Sudan's Military To Oversee 2-Year Transition After President's Ouster After nearly 30 years in power, Sudan's President Omar al-Bashir has been ousted and arrested. Rachel Martin talks to Sudanese activist Dalia El Roubi about this moment in the history of her country.
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Sudan's Military To Oversee 2-Year Transition After President's Ouster

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Sudan's Military To Oversee 2-Year Transition After President's Ouster

Sudan's Military To Oversee 2-Year Transition After President's Ouster

Sudan's Military To Oversee 2-Year Transition After President's Ouster

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  • <iframe src="https://www.npr.org/player/embed/712607022/712607023" width="100%" height="290" frameborder="0" scrolling="no" title="NPR embedded audio player">
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After nearly 30 years in power, Sudan's President Omar al-Bashir has been ousted and arrested. Rachel Martin talks to Sudanese activist Dalia El Roubi about this moment in the history of her country.

RACHEL MARTIN, HOST:

Sudan's dictator has been forcibly removed by his own military. It happened yesterday morning. Sudan's defense minister appeared on state TV in uniform and announced the news.

(SOUNDBITE OF ARCHIVED RECORDING)

AHMED AWAD IBN AUF: (Foreign language spoken).

MARTIN: He said President Omar al-Bashir was under arrest and that the Sudanese military would oversee a two-year transition period before holding elections. It's the end of an almost 30-year reign for al-Bashir. Dalia el Roubi is with us now from Sudan's capital, Khartoum. She is a member of one of Sudan's opposition parties and has been jailed for her activism against al-Bashir's government. Thank you so much for being with us.

DALIA EL ROUBI: Yes. Thank you for having me.

MARTIN: What is the mood in the capital city in particular? Are people clearly tempering their optimism?

EL ROUBI: I think the build-up yesterday to the announcement was filled with so much hope and commitment. And the streets were filled, waiting for the announcement of the defense minister. We were extremely disappointed to hear the announcement because it was, first of all, exemplary of how the regime has no respect for the values of our opinions and our rights, even with the change of Omar al-Bashir because, actually, in essence, we didn't just ask for him to go. We're asking for a whole system to go, and that change has to happen.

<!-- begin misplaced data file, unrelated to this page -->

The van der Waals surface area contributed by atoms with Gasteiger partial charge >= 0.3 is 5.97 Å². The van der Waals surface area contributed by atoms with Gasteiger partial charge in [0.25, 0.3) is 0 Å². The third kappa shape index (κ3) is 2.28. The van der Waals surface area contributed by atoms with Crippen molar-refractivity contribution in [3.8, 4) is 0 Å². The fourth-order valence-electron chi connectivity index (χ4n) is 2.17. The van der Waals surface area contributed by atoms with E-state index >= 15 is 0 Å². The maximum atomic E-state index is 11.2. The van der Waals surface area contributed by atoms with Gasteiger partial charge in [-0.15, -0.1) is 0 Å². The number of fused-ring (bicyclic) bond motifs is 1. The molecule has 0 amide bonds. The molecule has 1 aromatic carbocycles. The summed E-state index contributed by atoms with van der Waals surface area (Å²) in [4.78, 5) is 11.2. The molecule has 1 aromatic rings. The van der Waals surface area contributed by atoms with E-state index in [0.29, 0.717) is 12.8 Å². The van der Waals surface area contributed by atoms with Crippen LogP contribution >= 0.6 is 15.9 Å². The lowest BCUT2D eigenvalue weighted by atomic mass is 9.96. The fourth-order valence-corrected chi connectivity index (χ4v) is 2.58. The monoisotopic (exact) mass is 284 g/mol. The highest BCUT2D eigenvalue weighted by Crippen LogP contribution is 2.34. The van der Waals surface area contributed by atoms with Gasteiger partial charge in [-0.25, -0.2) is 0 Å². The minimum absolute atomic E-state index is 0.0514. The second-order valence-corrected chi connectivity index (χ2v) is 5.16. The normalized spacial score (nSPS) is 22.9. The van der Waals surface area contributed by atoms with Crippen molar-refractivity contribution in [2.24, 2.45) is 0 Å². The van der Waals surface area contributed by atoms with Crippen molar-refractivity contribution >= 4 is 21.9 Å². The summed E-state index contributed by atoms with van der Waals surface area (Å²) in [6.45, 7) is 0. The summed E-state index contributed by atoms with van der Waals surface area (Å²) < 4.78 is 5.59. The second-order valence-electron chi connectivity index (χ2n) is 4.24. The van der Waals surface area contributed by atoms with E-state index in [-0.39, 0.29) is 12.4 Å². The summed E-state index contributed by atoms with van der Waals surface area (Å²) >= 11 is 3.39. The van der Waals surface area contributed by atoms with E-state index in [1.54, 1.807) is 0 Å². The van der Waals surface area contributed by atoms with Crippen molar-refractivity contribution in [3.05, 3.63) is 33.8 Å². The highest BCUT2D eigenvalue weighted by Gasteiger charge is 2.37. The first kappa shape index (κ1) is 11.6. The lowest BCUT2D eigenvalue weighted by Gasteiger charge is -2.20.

For us to be told, after all this time of protest and the best that have occurred - not just in the protest, but in the past 30 years by this regime - and to be told by someone who is actually blacklisted in the U.S. sanctions since 2007 because he was participating in the Darfur war - to be told by this very man that he is here to provide a transitional system or transitional government for the next two years - it's nothing close to what we are demanding.

MARTIN: So al-Bashir is gone, but now the military has stepped in. You say they're just an extension of him. So today, on this day of prayer, on this day of reflection, what is your hope? What happens now?

EL ROUBI: We keep standing, peacefully resisting. We have taken a huge step by getting rid of the head of the regime, but what we are dealing with is an Islamist movement. We have to understand that, as Muslims ourselves, we are fighting against an extreme form of the dictator that claims to be Muslim, and they are not.

We are coming back after 30 years, and the past six days has been a symbol of that. So on - upon reflection, the way forward is that we will continue in the sit-ins until the whole system is gone, the Islamic regime of the government is gone from all of it 'cause these people are a symbol of the brutality which we are against.

MARTIN: A particular woman got a lot of attention and headlines in recent days - became a symbol of the protesters - a young Sudanese woman who was wearing white, standing on a car in front of masses of protesters, reciting poetry. Can you tell us about her and why she became the symbol of the resistance?

EL ROUBI: I think that for us, Alaa Salah was a symbol of, two-thirds of the people in the protests are women. And you can see it. Anyone who's in the sit-ins or sees images - you know, you can see the presence of women of all ages and all backgrounds. What that image did was it kind of summed it up, you know? It was just the right image with the combination of even the woman looking at her and listening to her. The poetry that she has is quoted from a poem by an activist female.

So there was a lot of solidarity in that image. She really was an opportunity for us to really come together and realize that this is a symbol of something that represents all of these memories - you know? - and the symbolism around it.

MARTIN: Dalia El Roubi, a Sudanese opposition activist. She joined us on the line from Khartoum, the capital of Sudan. Dalia, thank you so much for your time.

EL ROUBI: Thank you.

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